Cozzi elevated to interim manager
Clerk Julie Cozzi will take the helm of the Haines Borough for up to three months while the assembly looks for a new manager to replace Mark Earnest.
The assembly approved Earnest’s transition plan Tuesday, which moves Cozzi into the manager role and deputy clerk Michelle Webb into the clerk position upon Earnest’s departure. His last day is Oct. 15.
The assembly voted 4-1 to approve the plan recommended by Earnest, with assembly member Norm Smith opposed. Assembly member Dave Berry was absent.
“These actions will result in the greatest degree of continuity and least amount of disruption of work flow. The existing senior staff is ready, willing and able to work together to ensure progress on the myriad projects and initiatives currently underway,” Earnest said in his recommendation memo.
Earnest also recommended Cozzi receive a bumped salary equivalent to at least $85,000 (roughly $7,000 per month) while she is working as interim manager. Webb will also receive a pay upgrade.
“It should be noted that the previous interim manager was compensated at a rate of $10,000 per month ($120,000 on an annualized basis), plus housing,” he said.
Assembly member Debra Schnabel had several questions for Earnest Tuesday, including if Mayor Stephanie Scott or executive assistant to the manager Darsie Culbeck were considered for the interim position. Earnest said they weren’t.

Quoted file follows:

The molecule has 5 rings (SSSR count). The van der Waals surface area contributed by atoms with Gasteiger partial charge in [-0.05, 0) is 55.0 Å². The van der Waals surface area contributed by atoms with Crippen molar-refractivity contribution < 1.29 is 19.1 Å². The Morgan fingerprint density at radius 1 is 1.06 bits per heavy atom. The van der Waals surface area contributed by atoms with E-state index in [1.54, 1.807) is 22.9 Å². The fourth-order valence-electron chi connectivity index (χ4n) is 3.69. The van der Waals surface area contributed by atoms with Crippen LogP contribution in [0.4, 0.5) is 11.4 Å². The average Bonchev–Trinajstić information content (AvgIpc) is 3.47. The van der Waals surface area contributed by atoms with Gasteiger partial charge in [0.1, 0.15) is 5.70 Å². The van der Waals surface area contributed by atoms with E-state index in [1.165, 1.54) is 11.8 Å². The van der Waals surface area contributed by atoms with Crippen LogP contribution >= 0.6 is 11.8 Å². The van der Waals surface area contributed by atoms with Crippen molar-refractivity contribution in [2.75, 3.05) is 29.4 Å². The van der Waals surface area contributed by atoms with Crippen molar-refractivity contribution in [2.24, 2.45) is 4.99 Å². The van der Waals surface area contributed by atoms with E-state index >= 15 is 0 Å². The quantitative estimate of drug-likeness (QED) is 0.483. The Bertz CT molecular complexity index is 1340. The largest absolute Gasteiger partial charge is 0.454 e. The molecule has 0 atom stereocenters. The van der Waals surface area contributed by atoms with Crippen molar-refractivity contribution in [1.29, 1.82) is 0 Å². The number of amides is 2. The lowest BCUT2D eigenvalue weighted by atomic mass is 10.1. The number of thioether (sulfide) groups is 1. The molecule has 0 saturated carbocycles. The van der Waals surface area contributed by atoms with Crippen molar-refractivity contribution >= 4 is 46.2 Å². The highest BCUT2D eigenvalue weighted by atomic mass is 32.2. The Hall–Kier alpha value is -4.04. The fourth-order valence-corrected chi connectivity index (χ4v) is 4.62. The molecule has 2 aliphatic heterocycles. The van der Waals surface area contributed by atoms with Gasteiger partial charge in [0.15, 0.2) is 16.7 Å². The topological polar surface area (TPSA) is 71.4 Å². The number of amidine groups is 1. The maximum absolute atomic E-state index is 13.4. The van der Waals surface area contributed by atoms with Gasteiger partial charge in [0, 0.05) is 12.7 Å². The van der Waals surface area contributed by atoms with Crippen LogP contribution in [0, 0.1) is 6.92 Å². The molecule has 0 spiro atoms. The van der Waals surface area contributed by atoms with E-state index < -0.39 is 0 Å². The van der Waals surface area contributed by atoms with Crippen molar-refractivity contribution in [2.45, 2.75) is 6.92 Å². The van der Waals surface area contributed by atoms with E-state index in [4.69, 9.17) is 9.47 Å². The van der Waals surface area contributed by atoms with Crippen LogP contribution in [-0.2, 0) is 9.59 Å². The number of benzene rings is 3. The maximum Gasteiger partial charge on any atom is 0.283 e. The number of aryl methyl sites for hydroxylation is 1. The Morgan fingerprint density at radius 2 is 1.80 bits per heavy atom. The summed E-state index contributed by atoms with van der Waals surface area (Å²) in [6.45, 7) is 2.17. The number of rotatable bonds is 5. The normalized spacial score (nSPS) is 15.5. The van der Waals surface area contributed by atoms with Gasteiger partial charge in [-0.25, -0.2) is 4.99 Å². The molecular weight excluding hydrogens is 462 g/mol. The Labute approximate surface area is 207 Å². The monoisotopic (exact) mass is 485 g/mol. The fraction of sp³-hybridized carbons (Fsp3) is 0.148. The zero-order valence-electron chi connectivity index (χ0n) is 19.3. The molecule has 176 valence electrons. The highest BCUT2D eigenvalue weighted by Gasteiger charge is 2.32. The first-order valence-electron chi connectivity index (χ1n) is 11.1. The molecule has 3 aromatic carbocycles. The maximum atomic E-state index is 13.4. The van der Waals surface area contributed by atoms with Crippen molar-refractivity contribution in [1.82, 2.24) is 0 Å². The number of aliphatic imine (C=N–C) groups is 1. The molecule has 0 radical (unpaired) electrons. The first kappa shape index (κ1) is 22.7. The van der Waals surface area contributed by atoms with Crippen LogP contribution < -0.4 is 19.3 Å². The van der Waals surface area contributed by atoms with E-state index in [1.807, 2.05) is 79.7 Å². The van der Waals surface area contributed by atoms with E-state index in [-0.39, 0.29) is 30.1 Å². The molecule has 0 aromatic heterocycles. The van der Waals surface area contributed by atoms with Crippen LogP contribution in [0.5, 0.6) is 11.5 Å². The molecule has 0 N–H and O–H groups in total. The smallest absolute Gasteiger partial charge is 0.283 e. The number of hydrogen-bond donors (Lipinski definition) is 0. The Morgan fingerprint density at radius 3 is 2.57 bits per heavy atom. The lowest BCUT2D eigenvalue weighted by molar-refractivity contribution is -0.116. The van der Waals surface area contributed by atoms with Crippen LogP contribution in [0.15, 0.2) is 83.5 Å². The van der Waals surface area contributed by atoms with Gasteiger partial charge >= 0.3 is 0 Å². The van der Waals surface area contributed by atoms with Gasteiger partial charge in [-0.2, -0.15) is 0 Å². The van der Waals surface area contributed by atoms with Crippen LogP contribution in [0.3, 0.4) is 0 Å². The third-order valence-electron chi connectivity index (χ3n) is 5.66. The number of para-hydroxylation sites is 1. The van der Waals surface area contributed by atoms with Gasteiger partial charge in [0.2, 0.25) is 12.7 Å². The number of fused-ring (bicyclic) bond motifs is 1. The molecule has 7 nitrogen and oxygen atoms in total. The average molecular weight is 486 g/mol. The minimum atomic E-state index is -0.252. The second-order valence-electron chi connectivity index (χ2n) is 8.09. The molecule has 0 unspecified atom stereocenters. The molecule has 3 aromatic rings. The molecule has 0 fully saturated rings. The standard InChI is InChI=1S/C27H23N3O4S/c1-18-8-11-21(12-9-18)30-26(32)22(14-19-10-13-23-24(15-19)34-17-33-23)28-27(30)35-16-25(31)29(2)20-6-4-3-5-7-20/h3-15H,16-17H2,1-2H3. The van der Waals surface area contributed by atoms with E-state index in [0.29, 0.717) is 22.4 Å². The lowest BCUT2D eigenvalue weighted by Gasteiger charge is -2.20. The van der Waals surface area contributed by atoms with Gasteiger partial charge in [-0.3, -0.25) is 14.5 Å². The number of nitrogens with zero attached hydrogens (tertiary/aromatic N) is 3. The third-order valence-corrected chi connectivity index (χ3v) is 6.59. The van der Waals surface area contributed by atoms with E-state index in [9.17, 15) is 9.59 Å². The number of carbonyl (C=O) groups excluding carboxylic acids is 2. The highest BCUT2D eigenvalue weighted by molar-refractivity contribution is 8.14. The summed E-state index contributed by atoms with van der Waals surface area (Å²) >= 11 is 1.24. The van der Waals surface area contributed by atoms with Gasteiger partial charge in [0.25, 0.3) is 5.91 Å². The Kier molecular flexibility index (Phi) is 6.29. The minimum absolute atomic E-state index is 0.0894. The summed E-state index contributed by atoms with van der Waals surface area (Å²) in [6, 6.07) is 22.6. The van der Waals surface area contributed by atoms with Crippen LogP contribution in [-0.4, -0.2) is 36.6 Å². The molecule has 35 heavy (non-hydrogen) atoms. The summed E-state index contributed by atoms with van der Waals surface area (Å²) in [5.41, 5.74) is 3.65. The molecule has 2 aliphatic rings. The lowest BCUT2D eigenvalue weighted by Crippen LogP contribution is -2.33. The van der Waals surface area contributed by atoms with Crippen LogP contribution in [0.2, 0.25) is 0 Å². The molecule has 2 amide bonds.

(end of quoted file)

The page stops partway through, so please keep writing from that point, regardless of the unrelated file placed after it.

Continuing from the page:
“I think it is code or charter that establishes the order in which borough officers are appointed to serve in either an acting or interim capacity. I think it’s done by seniority... so in this case it would be the clerk is the most senior officer,” Earnest said at Tuesday’s meeting.
Schnabel also asked what major decisions will need to be made in the next three months, such as those concerning construction projects or grant applications, while Cozzi is clerk.
“This is a very sensitive issue for me because I have no questions about the competence of our clerk as a clerk... I am concerned are we undergoing negotiations with contracts? Are we undergoing planning with the engineering firms?” Schnabel asked.
Earnest said he would be meeting with department heads to compile a list of important projects and priorities that need to be completed during the transition period.
Assembly member Jerry Lapp expressed his support for the plan, saying it was the “best scenario” for the borough. “I see the benefit to this because I know before (when) we brought in interim managers, it took them all the time they were there before we hired a manager to get caught up,” Lapp said.
Mayor Scott said it is “quite common” in Alaska for municipal clerks to move into municipal management positions. “Talk about a deep knowledge of the nuts and bolts of how a municipality is run that is embodied in the clerk’s office. I have every confidence that our clerk will be able to delegate as necessary and identify the areas where additional help is required,” Scott said.
According to Earnest’s transition plan, the assembly will develop a short list between Oct. 4 and Oct. 18 from the pool of potential candidates who submit an application by the Oct. 3 deadline. Background and reference checks will then be conducted on finalists between Oct. 21 and Nov. 4.
Interviews will be scheduled and conducted between Nov. 5 and Dec. 3, and negotiation of the employment agreement terms will continue until Dec. 18.
The chosen candidate will be given about five weeks to relocate and the transition should be completed by Jan. 27, Earnest estimated.
To date, the borough has received 18 applications for the manager’s job.
The assembly will hold a committee of the whole meeting in mid-October to review applications.